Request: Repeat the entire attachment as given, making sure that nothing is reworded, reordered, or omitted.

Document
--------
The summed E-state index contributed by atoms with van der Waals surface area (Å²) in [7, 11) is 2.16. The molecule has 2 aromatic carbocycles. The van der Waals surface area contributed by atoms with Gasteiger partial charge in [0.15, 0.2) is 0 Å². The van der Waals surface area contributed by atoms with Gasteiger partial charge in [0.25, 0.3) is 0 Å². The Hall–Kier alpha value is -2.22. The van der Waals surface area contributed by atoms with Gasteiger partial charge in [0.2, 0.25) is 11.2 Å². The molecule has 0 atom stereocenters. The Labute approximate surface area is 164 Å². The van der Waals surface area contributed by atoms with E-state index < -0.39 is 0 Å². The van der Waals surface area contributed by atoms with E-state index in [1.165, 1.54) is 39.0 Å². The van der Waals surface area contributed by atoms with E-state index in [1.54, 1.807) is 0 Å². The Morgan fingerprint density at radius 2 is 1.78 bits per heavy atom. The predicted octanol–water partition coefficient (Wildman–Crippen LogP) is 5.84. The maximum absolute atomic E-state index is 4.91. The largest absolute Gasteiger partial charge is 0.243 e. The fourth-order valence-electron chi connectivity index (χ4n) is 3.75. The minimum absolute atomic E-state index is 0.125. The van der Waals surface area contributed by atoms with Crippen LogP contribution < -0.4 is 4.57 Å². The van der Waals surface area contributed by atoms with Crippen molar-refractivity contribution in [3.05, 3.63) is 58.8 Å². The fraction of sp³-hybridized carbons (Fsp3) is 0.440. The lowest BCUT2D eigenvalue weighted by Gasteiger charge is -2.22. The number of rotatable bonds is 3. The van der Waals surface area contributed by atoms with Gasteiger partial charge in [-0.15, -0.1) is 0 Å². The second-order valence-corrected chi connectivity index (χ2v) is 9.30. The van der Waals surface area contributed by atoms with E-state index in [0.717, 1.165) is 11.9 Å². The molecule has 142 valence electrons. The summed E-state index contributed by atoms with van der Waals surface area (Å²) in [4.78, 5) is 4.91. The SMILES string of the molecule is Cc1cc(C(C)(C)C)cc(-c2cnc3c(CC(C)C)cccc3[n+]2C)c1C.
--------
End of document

The summed E-state index contributed by atoms with van der Waals surface area (Å²) in [7, 11) is 2.16. The molecule has 2 aromatic carbocycles. The van der Waals surface area contributed by atoms with Gasteiger partial charge in [0.15, 0.2) is 0 Å². The van der Waals surface area contributed by atoms with Gasteiger partial charge in [0.25, 0.3) is 0 Å². The Hall–Kier alpha value is -2.22. The van der Waals surface area contributed by atoms with Gasteiger partial charge in [0.2, 0.25) is 11.2 Å². The molecule has 0 atom stereocenters. The Labute approximate surface area is 164 Å². The van der Waals surface area contributed by atoms with E-state index < -0.39 is 0 Å². The van der Waals surface area contributed by atoms with E-state index in [1.165, 1.54) is 39.0 Å². The van der Waals surface area contributed by atoms with E-state index in [1.54, 1.807) is 0 Å². The Morgan fingerprint density at radius 2 is 1.78 bits per heavy atom. The predicted octanol–water partition coefficient (Wildman–Crippen LogP) is 5.84. The maximum absolute atomic E-state index is 4.91. The largest absolute Gasteiger partial charge is 0.243 e. The fourth-order valence-electron chi connectivity index (χ4n) is 3.75. The minimum absolute atomic E-state index is 0.125. The van der Waals surface area contributed by atoms with Crippen LogP contribution < -0.4 is 4.57 Å². The van der Waals surface area contributed by atoms with Crippen molar-refractivity contribution in [3.05, 3.63) is 58.8 Å². The fraction of sp³-hybridized carbons (Fsp3) is 0.440. The lowest BCUT2D eigenvalue weighted by Gasteiger charge is -2.22. The number of rotatable bonds is 3. The van der Waals surface area contributed by atoms with Gasteiger partial charge in [-0.15, -0.1) is 0 Å². The second-order valence-corrected chi connectivity index (χ2v) is 9.30. The van der Waals surface area contributed by atoms with E-state index in [0.717, 1.165) is 11.9 Å². The molecule has 142 valence electrons. The summed E-state index contributed by atoms with van der Waals surface area (Å²) in [4.78, 5) is 4.91. The SMILES string of the molecule is Cc1cc(C(C)(C)C)cc(-c2cnc3c(CC(C)C)cccc3[n+]2C)c1C.